SARHADDI NELSON: But the girls no longer trust her. They say she's made too many promises. The promises, they add, keep changing. So did their mentor, the girls say, after she received an $80,000 advance from Random House. They claim she grew more distant, secretive. They never got a penny. When Rodriguez went on her book tour, the girls feared she'd never come back. She did come back last month. Meena recalls their last meeting.

MEENA: (Through translator) We cried. We told her, you're the boss, when you leave like this, what are we supposed to do?

SARHADDI NELSON: Rodriguez says she knows the women are angry and terrified, but they should realize things take time. She also claims the girls misunderstood what she promised them. She says she plans to give the girls a small part of the royalties from the book. That and 5 percent of her earnings from the movie Sony Pictures is planning.

Ms. RODRIGUEZ: I never, never in a million years would abandon them. I had to leave but I can do them more good here.

SARHADDI NELSON: She has no plans to return to Afghanistan. Rodriguez says she shouldn't have even gone back in mid-May. Her Afghan husband, under local law, could have denied Rodriguez permission to leave Afghanistan, but she did go back. She says three days later, western security men she would not identify whisked her and her son away, and put them on a flight out of the country. Her husband, Sher(ph), claims he would have never kept his American wife here against her will.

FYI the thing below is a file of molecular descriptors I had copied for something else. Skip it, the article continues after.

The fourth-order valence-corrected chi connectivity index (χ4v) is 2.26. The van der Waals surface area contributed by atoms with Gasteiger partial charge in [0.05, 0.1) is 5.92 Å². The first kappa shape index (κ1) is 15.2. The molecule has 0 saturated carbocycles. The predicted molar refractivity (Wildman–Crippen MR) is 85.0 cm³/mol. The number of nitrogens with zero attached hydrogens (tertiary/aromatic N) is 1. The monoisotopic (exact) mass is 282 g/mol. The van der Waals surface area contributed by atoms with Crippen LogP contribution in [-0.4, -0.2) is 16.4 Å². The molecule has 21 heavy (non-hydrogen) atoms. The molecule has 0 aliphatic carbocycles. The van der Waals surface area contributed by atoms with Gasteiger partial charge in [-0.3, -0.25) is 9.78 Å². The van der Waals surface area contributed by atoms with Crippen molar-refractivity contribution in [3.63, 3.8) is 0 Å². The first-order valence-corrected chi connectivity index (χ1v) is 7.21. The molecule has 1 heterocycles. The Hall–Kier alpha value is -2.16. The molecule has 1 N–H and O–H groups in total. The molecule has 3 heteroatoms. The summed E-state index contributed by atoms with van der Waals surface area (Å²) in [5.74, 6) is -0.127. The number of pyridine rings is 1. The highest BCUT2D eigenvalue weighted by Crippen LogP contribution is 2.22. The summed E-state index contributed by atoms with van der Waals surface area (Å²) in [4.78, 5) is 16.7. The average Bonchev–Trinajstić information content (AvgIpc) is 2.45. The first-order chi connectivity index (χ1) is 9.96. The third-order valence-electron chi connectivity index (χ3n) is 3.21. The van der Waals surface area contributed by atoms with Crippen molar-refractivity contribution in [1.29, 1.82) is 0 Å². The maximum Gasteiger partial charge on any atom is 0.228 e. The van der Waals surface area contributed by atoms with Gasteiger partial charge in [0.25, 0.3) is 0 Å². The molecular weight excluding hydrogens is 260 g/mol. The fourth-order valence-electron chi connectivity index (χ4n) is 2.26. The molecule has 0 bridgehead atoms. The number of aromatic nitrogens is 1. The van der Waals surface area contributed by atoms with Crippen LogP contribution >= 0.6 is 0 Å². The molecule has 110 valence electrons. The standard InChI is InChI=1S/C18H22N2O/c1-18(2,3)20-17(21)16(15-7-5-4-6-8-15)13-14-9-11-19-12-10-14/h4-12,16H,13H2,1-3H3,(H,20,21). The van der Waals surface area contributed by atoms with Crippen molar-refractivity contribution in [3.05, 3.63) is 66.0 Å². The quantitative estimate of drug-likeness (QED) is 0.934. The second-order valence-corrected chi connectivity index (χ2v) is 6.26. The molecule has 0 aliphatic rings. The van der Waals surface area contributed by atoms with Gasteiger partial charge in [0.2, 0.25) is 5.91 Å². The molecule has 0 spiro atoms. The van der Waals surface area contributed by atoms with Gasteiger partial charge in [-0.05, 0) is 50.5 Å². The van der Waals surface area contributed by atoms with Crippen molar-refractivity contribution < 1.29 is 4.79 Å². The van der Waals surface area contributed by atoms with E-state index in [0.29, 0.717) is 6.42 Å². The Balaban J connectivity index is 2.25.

SHER (Deborah Rodriguez's Husband): (Speaking Foreign Language)

SARHADDI NELSON: He says the way Rodriguez left was insulting. He also says he plans to take over the beauty school, but a man running a beauty school is not likely to be tolerated in a society where the sexes are strictly segregated. And most of the salon's Western clients know Rodriguez is gone and are no longer coming. On top of that, the landlord is threatening to take back the property.

As for the women in the book, a Michigan congressman says he has asked the State Department to look into their situation. But the U.S. embassy in Kabul says it doesn't issue visas to Afghans here except for official visits. At least one of the girls has made an escape plan. Topekai says her husband, who read the book, is moving their family to Pakistan. The others, whose husbands are unaware of the book, say they don't know what to do. Baseera says it may not matter. She is convinced someone will kill her.

Soraya Sarhaddi Nelson, NPR News, Kabul.